On Friday, a bunch of bearded white men in top hats and an overgrown squirrel sentenced me to six more weeks of winter. Personally, I think this winter has gone on long enough already. I’m ready for a change of scenery and temperature, and frankly, I’m ready to replace the marmot who has an affinity for seeing its shadow with a marsupial. Let’s forget what the groundhog says. Let’s ask the wombat what he thinks. After all, he’s living in a summer paradise right now. He wouldn’t be cold and surly enough to punish us with another month of gloom. Why are we asking the Ebenezer Scrooge of ugly furball animals when we could be asking his jolly Australian nephew Fred?
Can’t you just see him? Good ol’ Freddy Wombat, the chubby creature Down Under. He’s wearing palm tree-print swimming trunks, sipping on pina coladas and popping corn nuts in his mouth that he keeps safely stored in his pouch. He’s living the good life in his seemingly never-ending summer. Sure, someday he may go underground, but those days are far off. After all, it’s the sunny days of February we’re in! Instead of dreary Punxsutawney, Pennsylvania, we send an American representative to the Australian Sunshine Coast to tap the slightly inebriated marsupial on his coarse-furred shoulder and ask whether he thinks we Americans will be blessed with an early spring or stuck in our winter woes. Instead of looking for a shadow — which he would always see because, duh, it’s all sun there — Freddy Wombat determines our American fate by the utter radicalness of the next wave to wash up on the beach. But Freddy has been spending the past few months having to do little else than bite down on his towel and pull it up further onto the beach when the tide comes in. He could not be jollier — unlike fuddy-duddy Phil — so every wave he sees is of the utmost radicalness. Everything is beautiful. Freddy Wombat would turn to our oddly dressed American ambassador and say, “I reckon that’s a right-o wave, mate. America gets an early spring. Now take off that top hat and have a swimmers.” Or, he would say that if he weren’t so drunk.
All I’m saying is that perhaps we’re asking the wrong species. I’d be pretty sour if I were a groundhog, too. My name alone would give me a complex, and being forcibly removed from my frozen hollows in Pennsylvania to be treated as a furry tarot card wouldn’t exactly make me inclined to harness my chakra energy. I’d be likelier to bite one of those white-gloved fingers than to emanate light and positivity and goodwill toward men — especially because men would have just interrupted my frozen slumber.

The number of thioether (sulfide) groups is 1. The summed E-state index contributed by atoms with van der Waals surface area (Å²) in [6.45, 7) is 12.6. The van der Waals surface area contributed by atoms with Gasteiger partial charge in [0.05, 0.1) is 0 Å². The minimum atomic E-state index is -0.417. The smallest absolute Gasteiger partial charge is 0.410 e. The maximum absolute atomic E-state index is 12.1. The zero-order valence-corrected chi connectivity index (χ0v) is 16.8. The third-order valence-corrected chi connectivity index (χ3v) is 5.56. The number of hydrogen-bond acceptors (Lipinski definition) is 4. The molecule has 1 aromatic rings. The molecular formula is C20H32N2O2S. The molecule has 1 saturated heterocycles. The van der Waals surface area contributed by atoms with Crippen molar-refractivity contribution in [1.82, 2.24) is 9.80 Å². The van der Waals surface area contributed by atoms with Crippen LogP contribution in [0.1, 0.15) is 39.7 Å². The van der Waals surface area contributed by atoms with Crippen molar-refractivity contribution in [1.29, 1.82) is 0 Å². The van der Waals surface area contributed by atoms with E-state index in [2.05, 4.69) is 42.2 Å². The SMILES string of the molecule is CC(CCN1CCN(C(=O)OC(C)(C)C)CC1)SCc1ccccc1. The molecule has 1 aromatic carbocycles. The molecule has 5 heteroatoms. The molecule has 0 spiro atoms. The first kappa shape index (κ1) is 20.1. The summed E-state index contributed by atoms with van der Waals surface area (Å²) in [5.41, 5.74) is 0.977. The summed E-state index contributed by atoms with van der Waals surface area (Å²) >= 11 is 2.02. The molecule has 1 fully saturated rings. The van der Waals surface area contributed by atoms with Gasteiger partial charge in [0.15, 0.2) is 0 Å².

The only person I know who is happy about this extended winter is the barista in my local coffee shop. I’ve been spending a lot of time there lately, as have many others. We find plenty of seating, plenty of heat from the fireplace and plenty of hot coffee to keep us carrying on through the weary winter. Business has been booming. His typically amenable manner was nearly bubbling over on Friday morning. I, on the other hand, felt agitated.
My longing for a Freddy Wombat in my life has been growing all season. Despite my frozen toes, my memories have been hot with the remembered scents and tastes I experienced during my year backpacking the bush. And the more time I’ve spent in coffeehouses to stay warm the more I have longed for the flavors of my past.
The bulk of the year I lived in Australia, I was based in this little hippie community. We were in the rainforest but only 20 minutes from the beach. Everything about this community was aligned, from the constellation walks to the yoga treehouses to the coffee options. My favorite was a dandelion latte with local honey. I have spoken often of this dandelion deliciousness to my barista, and he nods kindly, as if it’s not weird at all.
On Friday, when we got the damning news from PA, I wanted nothing more than that latte of summertime. The coffee shop, of course, didn’t have it. But my barista did point out to me that he now has locally sourced honey to sweeten my coffee. It just might be enough to get me through six more weeks of winter.